Two things the public demands, the truth and the truth told entertainingly. Everything else it will sooner or later flout. Not only is there no harm in this demand, it is a righteous instinct; an artistic instinct, if you will, but righteous for all that. Sacred writers commend the beauty of holiness, that is, holiness because it is beautiful. There must therefore be a holiness of beauty. The historical writing which is not immediate, concrete, poignant, direct, proportionate, and clad in stylistic, attractive garb may have some present vogue but it is foredoomed to quick oblivion. Why therefore bother with it? Specialists know how to write their respective histories very well indeed: histories of philosophy, of religion, of economics, of various sciences, of all the multitudinous activities among men in thought and deed. In writing any such history they begin with their theme, its limits and its definition; exhaustive study takes them further and further afield, and forces them to take account of political, military, governmental, and administrative affairs.
But they begin with a very concrete and comparatively limited theme, to which the most successful writers return and return so continuously that, like the shoemaker, they earn the distinction of sticking to their last. The claim of absolute impartiality and the wide open mind is not much different from a claim to idiocy. Not one of us wanders into the wilderness of events “um nichts zu suchen”. What went ye out into the wilderness to see? Neither trifles, reeds nodding in a breeze; nor accomplishments, fine clothes and fripperies; but that which is hard indeed to find, a prophet. We go forth grimly determined to get a line on things, truth about facts and events, and the meaning of that truth. Talk of the “clean slate”, “the house swept and garnished”, “the fertile plot without plants”: ready for the true writing, for the virtuous inhabitant, for the good seed. These are phantasies, interesting and important, but phantasies. We go forth, every one of us, with a mind furnished, ill or well furnished, but furnished, either with positive purposes or negative prejudices. And according to that equipment we seek what we want and we find what we seek.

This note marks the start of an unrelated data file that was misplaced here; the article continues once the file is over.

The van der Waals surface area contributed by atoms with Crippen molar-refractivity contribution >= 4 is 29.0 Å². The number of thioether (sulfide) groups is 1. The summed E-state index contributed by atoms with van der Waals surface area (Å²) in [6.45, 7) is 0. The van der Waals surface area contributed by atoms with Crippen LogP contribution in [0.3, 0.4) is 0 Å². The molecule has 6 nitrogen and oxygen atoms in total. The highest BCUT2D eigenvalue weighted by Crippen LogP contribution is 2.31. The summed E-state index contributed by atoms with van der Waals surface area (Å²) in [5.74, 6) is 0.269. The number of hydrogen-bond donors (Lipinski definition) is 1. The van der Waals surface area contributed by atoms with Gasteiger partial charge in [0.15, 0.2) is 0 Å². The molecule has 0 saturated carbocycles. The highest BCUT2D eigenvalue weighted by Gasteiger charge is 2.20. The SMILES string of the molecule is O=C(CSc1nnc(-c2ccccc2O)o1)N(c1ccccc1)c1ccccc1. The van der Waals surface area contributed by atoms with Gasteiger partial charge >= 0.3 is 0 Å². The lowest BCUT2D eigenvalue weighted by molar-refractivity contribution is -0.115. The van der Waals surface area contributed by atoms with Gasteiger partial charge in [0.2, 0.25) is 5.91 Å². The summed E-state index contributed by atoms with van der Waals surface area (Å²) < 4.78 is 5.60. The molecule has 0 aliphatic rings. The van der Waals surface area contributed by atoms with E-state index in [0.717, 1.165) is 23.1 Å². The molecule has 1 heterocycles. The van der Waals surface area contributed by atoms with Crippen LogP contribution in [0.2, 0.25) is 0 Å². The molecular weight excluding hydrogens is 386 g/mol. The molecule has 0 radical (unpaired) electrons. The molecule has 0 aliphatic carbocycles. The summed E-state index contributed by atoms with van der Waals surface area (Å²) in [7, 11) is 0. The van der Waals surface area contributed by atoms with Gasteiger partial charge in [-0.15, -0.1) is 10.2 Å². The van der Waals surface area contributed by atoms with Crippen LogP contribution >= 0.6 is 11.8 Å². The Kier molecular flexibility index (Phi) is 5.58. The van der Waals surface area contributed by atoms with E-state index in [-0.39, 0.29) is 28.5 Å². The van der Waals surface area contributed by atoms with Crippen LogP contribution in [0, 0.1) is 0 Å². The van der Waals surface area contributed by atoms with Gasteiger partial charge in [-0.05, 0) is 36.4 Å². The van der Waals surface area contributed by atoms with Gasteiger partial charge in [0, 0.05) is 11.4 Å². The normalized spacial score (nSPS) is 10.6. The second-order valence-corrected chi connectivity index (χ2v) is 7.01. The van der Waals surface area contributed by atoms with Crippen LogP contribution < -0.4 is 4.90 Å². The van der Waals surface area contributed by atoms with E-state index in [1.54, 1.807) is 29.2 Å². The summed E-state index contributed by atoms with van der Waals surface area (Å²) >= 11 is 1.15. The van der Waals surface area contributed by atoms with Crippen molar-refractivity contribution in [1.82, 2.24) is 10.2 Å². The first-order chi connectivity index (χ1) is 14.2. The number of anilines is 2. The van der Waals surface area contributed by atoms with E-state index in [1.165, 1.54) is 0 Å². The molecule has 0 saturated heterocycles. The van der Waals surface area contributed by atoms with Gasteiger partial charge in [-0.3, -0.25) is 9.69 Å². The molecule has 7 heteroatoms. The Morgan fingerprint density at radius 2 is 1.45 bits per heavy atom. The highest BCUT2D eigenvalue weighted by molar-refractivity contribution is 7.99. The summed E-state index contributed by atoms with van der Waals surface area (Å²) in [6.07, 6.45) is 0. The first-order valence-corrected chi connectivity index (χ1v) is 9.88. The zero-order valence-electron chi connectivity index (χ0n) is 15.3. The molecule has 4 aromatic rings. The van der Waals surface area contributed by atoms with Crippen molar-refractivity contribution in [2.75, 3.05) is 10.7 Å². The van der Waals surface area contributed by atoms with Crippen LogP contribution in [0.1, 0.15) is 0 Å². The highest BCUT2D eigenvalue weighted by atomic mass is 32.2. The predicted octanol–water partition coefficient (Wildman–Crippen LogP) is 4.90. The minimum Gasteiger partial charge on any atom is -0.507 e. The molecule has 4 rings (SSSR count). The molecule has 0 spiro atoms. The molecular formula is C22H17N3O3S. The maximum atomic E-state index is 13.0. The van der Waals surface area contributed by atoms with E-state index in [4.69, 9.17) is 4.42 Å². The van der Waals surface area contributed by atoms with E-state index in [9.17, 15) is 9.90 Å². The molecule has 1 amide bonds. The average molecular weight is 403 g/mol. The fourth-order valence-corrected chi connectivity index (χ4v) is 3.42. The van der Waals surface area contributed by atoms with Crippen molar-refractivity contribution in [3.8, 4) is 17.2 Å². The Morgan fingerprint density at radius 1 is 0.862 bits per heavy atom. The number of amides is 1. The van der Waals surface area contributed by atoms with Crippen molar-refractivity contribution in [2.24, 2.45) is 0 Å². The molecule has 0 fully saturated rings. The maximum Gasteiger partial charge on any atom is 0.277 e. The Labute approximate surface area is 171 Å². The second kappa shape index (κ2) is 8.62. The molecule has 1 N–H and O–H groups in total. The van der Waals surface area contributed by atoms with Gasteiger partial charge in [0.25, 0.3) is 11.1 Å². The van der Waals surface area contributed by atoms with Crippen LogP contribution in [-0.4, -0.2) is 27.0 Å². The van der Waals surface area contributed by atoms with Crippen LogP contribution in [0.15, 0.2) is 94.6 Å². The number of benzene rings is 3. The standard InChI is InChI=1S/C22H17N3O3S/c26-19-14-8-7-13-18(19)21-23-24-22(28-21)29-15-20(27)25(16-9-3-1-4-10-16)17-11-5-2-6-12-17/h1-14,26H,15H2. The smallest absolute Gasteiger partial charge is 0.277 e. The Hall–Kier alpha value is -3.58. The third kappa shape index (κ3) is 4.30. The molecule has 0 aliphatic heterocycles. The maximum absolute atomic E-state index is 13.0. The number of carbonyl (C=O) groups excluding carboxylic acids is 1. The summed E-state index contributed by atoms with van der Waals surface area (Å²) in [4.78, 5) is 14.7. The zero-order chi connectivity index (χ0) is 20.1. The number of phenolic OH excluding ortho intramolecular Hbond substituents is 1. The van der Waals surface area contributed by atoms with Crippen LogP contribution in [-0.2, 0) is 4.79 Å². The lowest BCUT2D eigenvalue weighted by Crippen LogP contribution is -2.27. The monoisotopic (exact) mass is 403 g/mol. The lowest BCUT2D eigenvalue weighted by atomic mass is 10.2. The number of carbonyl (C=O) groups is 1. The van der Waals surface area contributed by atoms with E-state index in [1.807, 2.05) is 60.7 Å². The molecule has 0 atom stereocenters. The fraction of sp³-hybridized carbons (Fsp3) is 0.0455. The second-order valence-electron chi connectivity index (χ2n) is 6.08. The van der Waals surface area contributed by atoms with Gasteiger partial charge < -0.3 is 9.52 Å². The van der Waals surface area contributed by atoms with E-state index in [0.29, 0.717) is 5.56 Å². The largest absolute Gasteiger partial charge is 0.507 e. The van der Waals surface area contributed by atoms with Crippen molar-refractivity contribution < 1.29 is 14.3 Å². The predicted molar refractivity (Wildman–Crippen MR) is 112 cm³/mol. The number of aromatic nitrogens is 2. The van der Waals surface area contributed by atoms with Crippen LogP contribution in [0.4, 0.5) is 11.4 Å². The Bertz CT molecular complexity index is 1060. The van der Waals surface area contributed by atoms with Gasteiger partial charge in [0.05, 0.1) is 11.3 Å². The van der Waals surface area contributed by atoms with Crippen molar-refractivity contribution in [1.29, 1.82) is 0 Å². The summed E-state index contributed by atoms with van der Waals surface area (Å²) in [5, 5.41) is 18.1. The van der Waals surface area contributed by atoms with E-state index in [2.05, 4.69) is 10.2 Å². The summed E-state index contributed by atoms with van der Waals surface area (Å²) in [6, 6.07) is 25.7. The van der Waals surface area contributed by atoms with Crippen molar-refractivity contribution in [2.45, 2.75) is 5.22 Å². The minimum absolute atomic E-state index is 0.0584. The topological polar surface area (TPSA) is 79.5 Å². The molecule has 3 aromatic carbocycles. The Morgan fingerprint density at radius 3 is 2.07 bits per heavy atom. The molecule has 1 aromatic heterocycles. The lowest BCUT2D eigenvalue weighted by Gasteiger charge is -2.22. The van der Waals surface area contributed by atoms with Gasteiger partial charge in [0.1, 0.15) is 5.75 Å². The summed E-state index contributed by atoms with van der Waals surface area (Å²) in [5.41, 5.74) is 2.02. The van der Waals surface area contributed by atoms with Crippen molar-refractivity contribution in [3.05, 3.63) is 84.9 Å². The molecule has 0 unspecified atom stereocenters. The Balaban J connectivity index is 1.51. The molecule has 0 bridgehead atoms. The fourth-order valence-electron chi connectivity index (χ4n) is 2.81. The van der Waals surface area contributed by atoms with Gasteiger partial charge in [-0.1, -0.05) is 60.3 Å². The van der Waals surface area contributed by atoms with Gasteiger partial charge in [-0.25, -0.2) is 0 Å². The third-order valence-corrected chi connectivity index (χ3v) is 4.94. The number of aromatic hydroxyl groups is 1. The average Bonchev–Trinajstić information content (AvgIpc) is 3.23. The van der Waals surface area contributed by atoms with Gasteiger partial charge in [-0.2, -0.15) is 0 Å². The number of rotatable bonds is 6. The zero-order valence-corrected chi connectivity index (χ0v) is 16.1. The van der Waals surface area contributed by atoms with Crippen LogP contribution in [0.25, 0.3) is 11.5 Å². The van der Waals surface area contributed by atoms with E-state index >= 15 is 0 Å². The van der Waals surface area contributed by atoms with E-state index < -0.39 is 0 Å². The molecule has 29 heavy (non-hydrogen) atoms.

Our greatest satirist has said that there is something fascinating about science; for a trifling investment you get such wholesale returns of conjecture. Likewise there is something fascinating about pessimism, we must admit; for a trifling investment in a mere vision, an ideal, we may indulge in such stupendous luxury of faultfinding and abuse, of self-righteousness, of vanity. The fancied better world which the pessimist contemplates by way of contrast with this is of course a chimera and, like that fabled beast, perhaps leonine to face and spitting fire, but goatish and rank in the midriff and utterly inefficacious in its caudal rear, an incongruous notion of his disordered fancy. Distinguishing the Hellenistic age of sensuous beauty, the Roman age of glory, the Christian age of faith and dogma, the modern age of enlightenment so-called, the coming age of reconstruction and socialism, it prepares us in this idea of all-government for disillusion and dissolution, to end in the golden age of Silence and Blank. This is Hartmann’s religion of intelligence. To this the brilliant thinking of many among our advanced historians is directed and with considerable success. But this luxury we must likewise forego. It is the categorical imperative that history should be impartial: not the historian, he can only approach impartiality, but history must have no thesis nor be used to maintain one. The ermine of pessimism is not for history.